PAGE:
Need to Know: May 13, 2020


You might have heard: Cleveland’s daily newspaper reduced its staff of 14 to 4 union journalists in April (Associated Press) 

But did you know: Cleveland Plain Dealer to lay off last four union journalists and offer them non-union jobs as guild dissolves (News 5 Cleveland)

The last four of the Plain Dealer’s union journalists will lose their jobs on Friday and will be offered employment at non-union According to the Plain Dealer News Guild, the guild itself will be dissolved on Sunday. In a statement, the union said that it had been “systematically squeeze[d]” out of existence. The Northeast Ohio Newspaper Guild will continue to represent other local papers, but has agreed to not participate in organizing efforts to organize for one year. The Plain Dealer’s editor, Tim Warsinskey, will move to Advance Media.

+ Noted:  Pop-Up Magazine Productions is forming a union (Pop-Up Guild); Twitter will allow employees to work at home forever (Buzzfeed News)


How to cover elections during a pandemic: Nine lessons from Wisconsin (Trusted Elections Network)

Wisconsin’s election on April 7 was a test of both democracy and journalism. Journalists in Wisconsin had to report on plans that were changing by the hour, then consider how much risk they were willing to take to their own health and safety to cover the voting. API’s Trusted Elections Network, a collaboration of journalists and election experts, recently held a conversation to discuss what happened in Wisconsin. The lessons we drew range from partisan gridlock to the mechanics of the post office to the benefits of remote working.

+ Trust Tip: Show you’re part of your community during COVID-19 (Trusting News)


Documented uses illustrations in English and Spanish to answer common coronavirus questions (Twitter, @Documentedny)

The New York-based news site Documented answered questions from readers about renting during the coronavirus pandemic, then turned those answers into meme-able posts in both English and Spanish. The information in the illustrations deals with basic tenant rights and current status of rent and evictions in New York. The news site partnered with Housing Justice For All to gather information.

+ Poynter reveals the five most popular coronavirus misinformation claims in its fact-checking database (Poynter)


How Turkey’s fact-checking platform is fighting COVID-19 misinformation on the small screen (European Journalism Centre)

Teyit is an independent fact-checking organisation in Turkey, a country where almost all of the media is controlled by pro-government owners. Beginning in April, the site began producing one-minute video explainers for a TV news channel, which debunked widespread myths about the coronavirus and promoted fact-checking tips. They produce seven videos per week, and each one runs several times per day. Teyit has also turned to newsletters, webinars and WhatApp to distribute its fact checks, and in June, it will launch a new community platform and membership program.

+ How an Indian magazine achieved 30% growth in circulation during lockdown, with free vegetable seeds (What’s New In Publishing)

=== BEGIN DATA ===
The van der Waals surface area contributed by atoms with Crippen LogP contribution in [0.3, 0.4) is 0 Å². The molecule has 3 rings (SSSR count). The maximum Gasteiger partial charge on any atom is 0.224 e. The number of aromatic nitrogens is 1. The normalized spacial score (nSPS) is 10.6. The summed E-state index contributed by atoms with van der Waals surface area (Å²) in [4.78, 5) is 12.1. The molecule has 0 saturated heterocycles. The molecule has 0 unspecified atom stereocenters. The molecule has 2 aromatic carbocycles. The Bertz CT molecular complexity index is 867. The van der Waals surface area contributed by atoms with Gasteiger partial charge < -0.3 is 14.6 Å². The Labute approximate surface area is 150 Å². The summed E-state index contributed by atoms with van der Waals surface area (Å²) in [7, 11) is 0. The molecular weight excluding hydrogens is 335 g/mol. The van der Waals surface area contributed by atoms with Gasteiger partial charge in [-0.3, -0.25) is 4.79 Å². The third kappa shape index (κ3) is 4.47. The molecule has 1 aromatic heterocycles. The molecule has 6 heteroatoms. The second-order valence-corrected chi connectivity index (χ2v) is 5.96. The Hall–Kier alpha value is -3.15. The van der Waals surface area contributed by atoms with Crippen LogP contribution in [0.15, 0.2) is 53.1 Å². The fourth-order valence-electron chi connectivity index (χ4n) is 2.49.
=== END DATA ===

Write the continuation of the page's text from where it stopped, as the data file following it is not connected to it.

Like all current gatherings, this year’s upfronts are just live streams (The New York Times)

Typically, in mid-May, the television networks gather their biggest stars in New York City theaters and pitch their fall television lineups to prospective advertisers. But on Monday, NBC presented a livestream version of upfronts for advertisers “to remind advertisers that they still exist,” as John Koblin and Tiffany Hsu at the Times put it. With uncertainty about whether television productions will go forward and if live sports will be back, there wasn’t much for the network to present, though executives assured advertisers that they weren’t expecting them to lock in the types of large ad-buys that are common after upfronts.

+ Related: Big advertisers are set to cancel commitments to TV networks (Wall Street Journal)


Ignoring Freedom of Information Act requests during the crisis damages democracy (The New York Times)

The New York Times’ editorial board took a hard stance on local and state governments, as well as federal agencies, that are using the coronavirus pandemic as justification for failing to respond quickly — or at all — to Freedom of Information Act requests from journalists and citizens. In avoiding compliance with FOIA requests, the board argues that governments are avoiding scrutiny and denying transparency to constituents at a time when government decisions have an even bigger impact on citizens’ lives than normal.

+ Earlier: FOIA is “weaker than it’s ever been,” and few news outlets have the resources to file FOIA lawsuits anymore (Columbia Journalism Review)

+ Should journalists let sources look over stories before publication? (Poynter)


Americans are struggling to navigate the COVID-19 ‘infodemic’ (Gallup)

More than one-third of Americans (36%) say they feel overwhelmed keeping up with coronavirus news. The World Health Organization has declared an “infodemic,” or an overabundance of information about COVID-19, much of which is false. More than two-thirds (68%) of people say that social media is a major source of disinformation, while 54% point to the Trump administration. And 58% of Americans say that they’re well-informed about the virus.